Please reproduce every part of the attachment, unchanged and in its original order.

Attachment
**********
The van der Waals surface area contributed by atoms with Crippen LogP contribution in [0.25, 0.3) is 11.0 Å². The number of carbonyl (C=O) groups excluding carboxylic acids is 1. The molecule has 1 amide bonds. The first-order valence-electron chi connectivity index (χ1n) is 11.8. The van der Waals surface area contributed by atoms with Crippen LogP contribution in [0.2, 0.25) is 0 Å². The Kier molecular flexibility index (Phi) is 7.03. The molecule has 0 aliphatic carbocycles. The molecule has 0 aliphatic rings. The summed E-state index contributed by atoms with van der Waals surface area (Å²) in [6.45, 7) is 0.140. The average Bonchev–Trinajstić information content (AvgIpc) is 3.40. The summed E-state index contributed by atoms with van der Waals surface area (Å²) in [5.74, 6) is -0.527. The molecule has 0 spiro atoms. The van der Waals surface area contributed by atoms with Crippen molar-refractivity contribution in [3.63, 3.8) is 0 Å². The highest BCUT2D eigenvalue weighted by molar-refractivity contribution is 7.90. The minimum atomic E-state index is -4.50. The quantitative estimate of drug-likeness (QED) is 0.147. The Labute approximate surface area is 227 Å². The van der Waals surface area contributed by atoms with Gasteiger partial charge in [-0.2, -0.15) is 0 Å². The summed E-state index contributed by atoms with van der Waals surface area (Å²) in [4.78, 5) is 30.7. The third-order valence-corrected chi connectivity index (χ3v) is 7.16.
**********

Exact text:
The van der Waals surface area contributed by atoms with Crippen LogP contribution in [0.25, 0.3) is 11.0 Å². The number of carbonyl (C=O) groups excluding carboxylic acids is 1. The molecule has 1 amide bonds. The first-order valence-electron chi connectivity index (χ1n) is 11.8. The van der Waals surface area contributed by atoms with Crippen LogP contribution in [0.2, 0.25) is 0 Å². The Kier molecular flexibility index (Phi) is 7.03. The molecule has 0 aliphatic carbocycles. The molecule has 0 aliphatic rings. The summed E-state index contributed by atoms with van der Waals surface area (Å²) in [6.45, 7) is 0.140. The average Bonchev–Trinajstić information content (AvgIpc) is 3.40. The summed E-state index contributed by atoms with van der Waals surface area (Å²) in [5.74, 6) is -0.527. The molecule has 0 spiro atoms. The van der Waals surface area contributed by atoms with Crippen molar-refractivity contribution in [3.63, 3.8) is 0 Å². The highest BCUT2D eigenvalue weighted by molar-refractivity contribution is 7.90. The minimum atomic E-state index is -4.50. The quantitative estimate of drug-likeness (QED) is 0.147. The Labute approximate surface area is 227 Å². The van der Waals surface area contributed by atoms with Gasteiger partial charge in [-0.2, -0.15) is 0 Å². The summed E-state index contributed by atoms with van der Waals surface area (Å²) in [4.78, 5) is 30.7. The third-order valence-corrected chi connectivity index (χ3v) is 7.16.